Sunday, May 26th, 2019

Why in the World Are Taxes Levied on Money Itself?

Published on August 30, 2016 by   ·   No Comments

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Jp Cortez

Imagine if you asked a grocery clerk to break a $5 bill, and he charged you a 35 cent tax. Silly, right? After all, you were only exchanging one form of money for another.

But try walking to a local precious metals dealer in more than 25 states and exchanging 20 Federal Reserve notes for an ounce of silver. If you do that kind of money exchange, you will get hammered with a sales tax. That’s the price you can pay for bucking the system and picking up a piece of the only true money mentioned in the U.S. Constitution.

Of course, sales taxes haven’t been around forever.

Revenue hungry government officials in the 1930s brought us the first broad based, general sales taxes. Kentucky and Mississippi were the first adopters, and it spread rapidly from there.

Today, sales taxes are part and parcel of any shopping experience, in 45 states in the Union. Whether you buy a shirt or a hamburger, tax collectors want a piece of the action and force merchants to collect anywhere from 2.5% to 7.5%on top of your transaction total and forward it to the bureaucrats and politicians in your state capital.

Putting aside whether taxes on consumer goods is right or wrong, charging sales taxes on money itself is beyond the pale. In effect, those states that collect taxes on your purchases of precious metals are inherently saying gold and silver are not money at all.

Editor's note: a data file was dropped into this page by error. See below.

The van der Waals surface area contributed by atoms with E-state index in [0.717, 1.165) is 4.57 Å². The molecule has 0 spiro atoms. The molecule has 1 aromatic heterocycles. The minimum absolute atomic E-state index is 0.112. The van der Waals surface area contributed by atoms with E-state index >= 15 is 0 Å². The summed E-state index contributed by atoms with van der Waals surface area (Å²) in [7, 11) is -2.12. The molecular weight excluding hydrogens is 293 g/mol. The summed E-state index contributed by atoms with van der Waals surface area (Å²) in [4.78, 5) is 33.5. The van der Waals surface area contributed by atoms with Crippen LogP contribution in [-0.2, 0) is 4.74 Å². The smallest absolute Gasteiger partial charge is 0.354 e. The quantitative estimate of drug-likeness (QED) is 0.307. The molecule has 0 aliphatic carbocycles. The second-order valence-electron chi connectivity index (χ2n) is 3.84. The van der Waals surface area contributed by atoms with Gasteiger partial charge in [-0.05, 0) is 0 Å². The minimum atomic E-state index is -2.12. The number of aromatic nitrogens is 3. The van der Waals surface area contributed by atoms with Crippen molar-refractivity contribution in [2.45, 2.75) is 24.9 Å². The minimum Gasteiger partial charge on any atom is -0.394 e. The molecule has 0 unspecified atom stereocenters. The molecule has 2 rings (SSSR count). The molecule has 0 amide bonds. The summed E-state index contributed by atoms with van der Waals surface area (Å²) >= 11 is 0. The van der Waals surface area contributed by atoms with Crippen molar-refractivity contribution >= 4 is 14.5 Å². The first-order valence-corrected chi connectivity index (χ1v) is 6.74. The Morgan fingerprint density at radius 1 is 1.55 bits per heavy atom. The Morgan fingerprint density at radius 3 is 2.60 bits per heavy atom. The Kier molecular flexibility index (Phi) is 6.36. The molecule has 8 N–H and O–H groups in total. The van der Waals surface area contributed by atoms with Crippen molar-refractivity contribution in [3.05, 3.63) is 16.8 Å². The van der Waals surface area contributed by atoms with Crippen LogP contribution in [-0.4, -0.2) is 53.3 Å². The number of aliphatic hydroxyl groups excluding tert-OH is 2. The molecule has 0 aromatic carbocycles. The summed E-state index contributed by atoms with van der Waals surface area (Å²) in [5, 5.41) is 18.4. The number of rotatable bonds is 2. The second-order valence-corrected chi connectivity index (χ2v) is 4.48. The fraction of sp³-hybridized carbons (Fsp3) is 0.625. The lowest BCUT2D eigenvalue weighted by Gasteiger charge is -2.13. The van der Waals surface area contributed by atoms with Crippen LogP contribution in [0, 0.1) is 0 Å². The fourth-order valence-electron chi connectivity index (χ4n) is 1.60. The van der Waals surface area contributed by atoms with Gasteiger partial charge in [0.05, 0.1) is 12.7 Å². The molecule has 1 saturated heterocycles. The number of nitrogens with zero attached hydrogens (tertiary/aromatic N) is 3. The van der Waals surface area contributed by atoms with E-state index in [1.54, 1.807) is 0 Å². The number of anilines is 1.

It’s not difficult to see how these laws negatively affect those who choose to protect themselves from inflation and financial turmoil by saving some of their money in precious metals. Investors won’t want to pay, for example, $100 in taxes on purchase of a $1,350 one-ounce gold coin. It’s a competitive marketplace, so buyers will often purchase online or even travel out of state to obtain their precious metals.

Diversifying into precious metals tax free from an out-of-state national dealer such as Idaho-based Money Metals Exchange is a good option, because states are restricted in attempts to regulate interstate commerce. But state sales taxes reduce investors’ options and thereby have the negative effect of causing local dealers to lose business, threatening jobs and, even reducing those states’ overall tax revenues.

Read More HERE

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